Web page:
September 6  - Introduction

- Course overview: Syllabus, course description and requirements
- The technocratic paradigm
- Read:
·      Encyclical Laudato Si’ n. 101-114[1].
·      Guardini Romano, «Our world: today and tomorrow», in Id,
Guardini. An Anthology of the writings of Romano Guardini, LTP, Chicago 1997, 14-49[2].

September 13:

- 1) Read:
·      PCSC, Ethics in Internet[3]
·      PCSC, The Church and Internet[4]
- 2) Digital Age Challenges: Information and Communication Technologies (ICT)
- Read:
·      Carbajo Núñez, Martin, «Digital Age Challenges and Consecrated Life», in Studia Moralia 53/2 (2015) 269-291[5].
·      Other possible readings:
o  The Internet: Between Theology and Technology (Spadaro 1-19)
o  John Paul II, Internet: A New Forum for Proclaiming the Gospel[6]

September 20:

- 1) Read: Pastoral instruction Communio et progressio
- 2) The information technology: a historical evolution
- Read:
·      Setting the Scene (Lynch 1-18)
·      Other possible readings:
Homo Loquens: Humanity in the Age of Speech (Poe)
o  John Paul II, The Communications Media at the Service of Authentic Peace in the Light of 'Pacem in Terris’[7]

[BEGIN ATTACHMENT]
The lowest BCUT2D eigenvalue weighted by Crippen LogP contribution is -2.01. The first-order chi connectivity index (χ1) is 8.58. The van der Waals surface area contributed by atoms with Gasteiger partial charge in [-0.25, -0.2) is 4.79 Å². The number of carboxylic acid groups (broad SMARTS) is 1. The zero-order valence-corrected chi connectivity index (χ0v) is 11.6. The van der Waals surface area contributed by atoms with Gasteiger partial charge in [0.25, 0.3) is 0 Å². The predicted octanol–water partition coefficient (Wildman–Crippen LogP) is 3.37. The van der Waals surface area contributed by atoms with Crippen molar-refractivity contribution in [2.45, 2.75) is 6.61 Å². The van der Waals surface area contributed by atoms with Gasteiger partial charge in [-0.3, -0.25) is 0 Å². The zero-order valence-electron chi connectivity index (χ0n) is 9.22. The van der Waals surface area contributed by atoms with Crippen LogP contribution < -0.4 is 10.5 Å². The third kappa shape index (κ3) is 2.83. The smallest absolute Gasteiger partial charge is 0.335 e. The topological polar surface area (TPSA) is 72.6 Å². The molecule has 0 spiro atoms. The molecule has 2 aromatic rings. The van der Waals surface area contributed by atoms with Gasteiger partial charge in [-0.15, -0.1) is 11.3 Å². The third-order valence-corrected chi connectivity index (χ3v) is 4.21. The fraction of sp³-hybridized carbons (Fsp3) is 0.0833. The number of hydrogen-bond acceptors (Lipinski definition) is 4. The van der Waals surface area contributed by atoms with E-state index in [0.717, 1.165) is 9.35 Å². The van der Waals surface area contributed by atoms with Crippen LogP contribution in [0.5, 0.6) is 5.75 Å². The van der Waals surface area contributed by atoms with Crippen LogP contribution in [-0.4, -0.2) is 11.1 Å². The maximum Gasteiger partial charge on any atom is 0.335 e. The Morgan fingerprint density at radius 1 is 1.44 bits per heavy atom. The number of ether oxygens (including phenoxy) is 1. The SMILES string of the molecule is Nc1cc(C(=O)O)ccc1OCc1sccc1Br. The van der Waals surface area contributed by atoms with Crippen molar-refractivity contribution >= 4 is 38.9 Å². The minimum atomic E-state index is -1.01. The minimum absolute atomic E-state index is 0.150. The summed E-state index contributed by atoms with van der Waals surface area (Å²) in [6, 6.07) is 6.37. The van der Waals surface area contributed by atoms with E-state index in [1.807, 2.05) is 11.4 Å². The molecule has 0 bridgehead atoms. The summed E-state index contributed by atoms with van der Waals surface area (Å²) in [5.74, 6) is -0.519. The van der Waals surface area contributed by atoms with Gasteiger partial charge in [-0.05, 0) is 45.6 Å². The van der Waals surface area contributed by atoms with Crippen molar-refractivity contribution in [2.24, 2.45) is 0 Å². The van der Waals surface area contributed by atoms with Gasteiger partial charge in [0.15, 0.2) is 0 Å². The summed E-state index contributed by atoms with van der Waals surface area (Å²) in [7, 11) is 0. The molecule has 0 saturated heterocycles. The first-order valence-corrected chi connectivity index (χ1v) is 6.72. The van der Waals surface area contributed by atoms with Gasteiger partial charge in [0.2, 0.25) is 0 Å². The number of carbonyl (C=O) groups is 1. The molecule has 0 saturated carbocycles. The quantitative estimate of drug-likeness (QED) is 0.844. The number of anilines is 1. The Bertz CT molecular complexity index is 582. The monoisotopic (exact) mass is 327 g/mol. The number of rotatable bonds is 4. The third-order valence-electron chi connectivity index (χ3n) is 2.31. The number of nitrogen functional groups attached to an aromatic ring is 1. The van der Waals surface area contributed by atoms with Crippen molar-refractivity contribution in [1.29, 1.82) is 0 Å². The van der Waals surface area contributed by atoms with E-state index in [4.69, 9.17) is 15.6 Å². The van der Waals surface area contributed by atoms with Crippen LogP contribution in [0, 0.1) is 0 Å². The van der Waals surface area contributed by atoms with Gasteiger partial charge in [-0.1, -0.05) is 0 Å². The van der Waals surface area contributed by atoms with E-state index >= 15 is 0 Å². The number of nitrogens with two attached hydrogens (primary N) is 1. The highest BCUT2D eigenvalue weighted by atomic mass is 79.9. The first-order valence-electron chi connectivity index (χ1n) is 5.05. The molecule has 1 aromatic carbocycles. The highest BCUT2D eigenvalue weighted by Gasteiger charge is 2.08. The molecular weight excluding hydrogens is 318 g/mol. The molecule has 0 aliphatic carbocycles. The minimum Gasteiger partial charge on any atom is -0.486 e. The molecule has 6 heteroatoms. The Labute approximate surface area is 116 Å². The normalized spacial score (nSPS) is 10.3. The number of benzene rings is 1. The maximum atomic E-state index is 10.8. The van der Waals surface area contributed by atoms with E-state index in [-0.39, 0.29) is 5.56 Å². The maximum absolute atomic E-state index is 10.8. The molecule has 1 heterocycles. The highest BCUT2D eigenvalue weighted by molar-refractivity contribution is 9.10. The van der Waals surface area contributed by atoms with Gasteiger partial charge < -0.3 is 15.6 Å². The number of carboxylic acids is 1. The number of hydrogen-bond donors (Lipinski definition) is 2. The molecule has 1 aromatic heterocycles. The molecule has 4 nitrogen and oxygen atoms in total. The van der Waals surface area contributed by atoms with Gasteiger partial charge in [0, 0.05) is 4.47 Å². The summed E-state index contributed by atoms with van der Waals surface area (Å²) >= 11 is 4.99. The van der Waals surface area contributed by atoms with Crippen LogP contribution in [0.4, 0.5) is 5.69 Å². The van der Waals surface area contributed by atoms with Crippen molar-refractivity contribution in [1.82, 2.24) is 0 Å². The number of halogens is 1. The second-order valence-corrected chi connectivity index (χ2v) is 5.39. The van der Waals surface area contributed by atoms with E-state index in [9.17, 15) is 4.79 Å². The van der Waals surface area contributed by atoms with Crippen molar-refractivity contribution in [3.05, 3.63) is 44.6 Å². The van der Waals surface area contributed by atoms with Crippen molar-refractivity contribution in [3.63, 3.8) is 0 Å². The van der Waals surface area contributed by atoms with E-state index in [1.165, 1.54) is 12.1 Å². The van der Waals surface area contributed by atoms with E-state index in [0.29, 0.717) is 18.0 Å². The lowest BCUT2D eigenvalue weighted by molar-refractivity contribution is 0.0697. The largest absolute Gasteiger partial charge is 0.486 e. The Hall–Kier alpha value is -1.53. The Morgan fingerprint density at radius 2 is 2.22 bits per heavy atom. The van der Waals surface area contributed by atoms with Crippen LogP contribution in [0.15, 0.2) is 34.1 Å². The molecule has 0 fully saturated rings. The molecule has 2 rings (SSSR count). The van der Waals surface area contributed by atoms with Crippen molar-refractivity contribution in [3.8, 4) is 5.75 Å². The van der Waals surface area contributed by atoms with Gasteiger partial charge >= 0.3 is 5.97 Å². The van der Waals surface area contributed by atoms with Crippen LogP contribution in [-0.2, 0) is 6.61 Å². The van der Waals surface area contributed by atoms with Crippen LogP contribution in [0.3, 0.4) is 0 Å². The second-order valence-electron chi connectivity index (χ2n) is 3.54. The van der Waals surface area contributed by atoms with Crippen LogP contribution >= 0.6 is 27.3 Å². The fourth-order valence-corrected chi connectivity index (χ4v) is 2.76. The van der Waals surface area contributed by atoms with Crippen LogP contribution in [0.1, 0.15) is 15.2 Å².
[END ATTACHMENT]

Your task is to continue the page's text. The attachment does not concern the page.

September 27

- 1) Read: Vatican II, Decree Inter Mirifica[8]
- 2) The information technology: From the oral to the typographic culture
- Read:
·      The Technology of the Book… Evolution of the Species (Lynch 19-42)
·      Other possible readings:
o  Orality and Literacy (Mooij 41-62)
o  Talk about Technologies (Gardner 15-34)

October 4 (st Francis) 

October 11

- 1) Read:
·      Francis, Communication at the Service of an Authentic Culture of Encounter[9]
·      Benedict XVI, Social Networks: portals of truth and faith; new spaces for evangelization[10]
- 2) The information technology: Newspapers and electronic media
- Read:
·      Unpacking the Generations: From Biology to Culture to Technology (Gardner 35-59)
·      Other possible readings:
o  Benedict XVI, Silence and Word: Path of Evangelization[11]
o  Ethics after the Information Revolution (Floridi 3-19)
o  Ethical Values and the Digital Frontier: Utilitarianism, Contractarianism, Pluralism, Natural Law (Spinello 1-25)

October 18 (Reading week)

October 25: A human sense to technology

- 1) Read:
·      PCCS, Pastoral instruction “Aetatis Novae” on Social Communications[12]
·      John Paul II, Cinema: Communicator of Culture and of Values[13]
- 2) Life between nature (physis) and artifice (téchne): a difficult balance
  • Read:
·      Introduction to Ethics (Quinn)
·      F. Bacon, The Great Instauration of Human Control in the Universe[14]
·      Other possible readings:
o  The Human Being: decoder and Search Engine for God (Spadaro 19-28)
o  St. Thomas of Aquinas, on Law[15]
o  Simone de Beauvoir, The Ethics of ambiguity[16]
o  John Paul II, Mass media: a friendly companion for those in search of the Father[17]

November 1